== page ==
More Than Half of the U.S. Workforce Will Be Independent Over the Next Decade, Predicts MBO Partners

By MBO Partners | September 19, 2017

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Industry Expert Illuminates Independent Workforce Landscape in 2027, Including Impact of Automation and Growing Skills Gap


Industry Expert Illuminates Independent Workforce Landscape in 2027, Including Impact of Automation and Growing Skills Gap

HERNDON, VA – September 19, 2017 – More than half of the U.S. workforce, or nearly six in 10 Americans, will work as an independent professional at some point over the next decade, according to predictions released today by MBO Partners, the nation’s largest provider of business services and tools for the self-employed and companies who engage them. MBO’s predictions into the future of the U.S. workforce – including more than 40 million independent professionals – is based on data from seven consecutive years of research and insights from their 20 years in the industry.

“It’s no secret that the number of Americans choosing independent work is growing. The very nature of work in America is changing rapidly, resulting in a fundamental shift in the landscape over the course of the next decade,” said Gene Zaino, CEO of MBO Partners. “We need to do everything we can to foster innovation in this area and fully unleash the economic potential of the more than 40 million independent workers in the United States. Businesses, workers and policymakers all need to understand the impact of trends like automation and the skills gap on a major segment of our population to ensure America succeeds in the globally competitive economy now and into the future.”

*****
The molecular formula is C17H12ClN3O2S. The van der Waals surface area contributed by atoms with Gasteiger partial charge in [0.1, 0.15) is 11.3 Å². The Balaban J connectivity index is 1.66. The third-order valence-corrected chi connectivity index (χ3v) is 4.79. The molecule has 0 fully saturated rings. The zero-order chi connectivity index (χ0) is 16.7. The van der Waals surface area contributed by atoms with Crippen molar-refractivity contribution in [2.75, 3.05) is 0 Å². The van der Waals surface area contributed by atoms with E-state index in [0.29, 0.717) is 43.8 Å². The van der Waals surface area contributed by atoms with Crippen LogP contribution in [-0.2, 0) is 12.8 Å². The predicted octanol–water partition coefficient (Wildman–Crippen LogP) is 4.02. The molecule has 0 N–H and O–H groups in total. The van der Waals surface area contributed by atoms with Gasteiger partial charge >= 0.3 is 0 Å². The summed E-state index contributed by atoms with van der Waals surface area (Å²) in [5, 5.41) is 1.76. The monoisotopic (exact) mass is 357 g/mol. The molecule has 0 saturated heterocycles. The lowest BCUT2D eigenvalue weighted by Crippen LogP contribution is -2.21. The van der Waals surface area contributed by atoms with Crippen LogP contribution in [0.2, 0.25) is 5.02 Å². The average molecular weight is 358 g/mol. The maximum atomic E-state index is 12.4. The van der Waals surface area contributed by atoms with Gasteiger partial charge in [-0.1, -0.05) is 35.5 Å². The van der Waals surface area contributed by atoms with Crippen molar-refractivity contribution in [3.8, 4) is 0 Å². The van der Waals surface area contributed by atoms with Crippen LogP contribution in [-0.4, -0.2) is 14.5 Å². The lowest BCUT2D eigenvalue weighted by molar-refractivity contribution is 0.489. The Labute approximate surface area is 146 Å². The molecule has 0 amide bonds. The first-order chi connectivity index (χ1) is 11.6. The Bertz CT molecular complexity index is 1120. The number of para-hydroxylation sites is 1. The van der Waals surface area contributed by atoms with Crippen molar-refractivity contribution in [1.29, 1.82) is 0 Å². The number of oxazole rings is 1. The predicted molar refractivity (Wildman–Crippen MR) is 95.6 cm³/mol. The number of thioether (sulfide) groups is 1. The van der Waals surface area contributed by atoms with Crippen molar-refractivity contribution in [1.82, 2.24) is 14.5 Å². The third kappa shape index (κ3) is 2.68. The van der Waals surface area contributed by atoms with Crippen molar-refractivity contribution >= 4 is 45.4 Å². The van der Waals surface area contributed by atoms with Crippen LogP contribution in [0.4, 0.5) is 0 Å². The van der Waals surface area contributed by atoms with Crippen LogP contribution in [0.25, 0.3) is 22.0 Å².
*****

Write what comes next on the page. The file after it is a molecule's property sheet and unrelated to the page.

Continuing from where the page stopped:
MBO’s 10 predictions for the next decade of independent work include the following:

  1. By 2027, more than half of the workforce will be, or will have been, an Independent.

Over 40 percent of the adult workforce reports currently or previously having worked as an Independent. In the next decade, that number will grow to nearly 60 percent.

  1. Independence will become an episodic destination, not an end state.

Satisfaction levels for Independents are the highest they’ve ever been, but many will return to traditional work to gain new skills, cycling back to independent work several times.

  1. The barbell effect will continue.

There will continue to be large-scale growth at both the high and low ends of the independent economic spectrum, with gig workers continuing to partner with commodity platforms (e.g. Uber and TaskRabbit) to provide task-based services, while demand increases for highly-skilled Independents, even more of whom will earn more than $100,000 annually.

  1. People will buy results, not labor.

Organizations will begin to place a premium on results achieved rather than the worker. Work will become productized and broken into smaller deliverables, and Independents will learn how to deliver and charge for scalable units of work.

  1. Independents will team up for maximum results.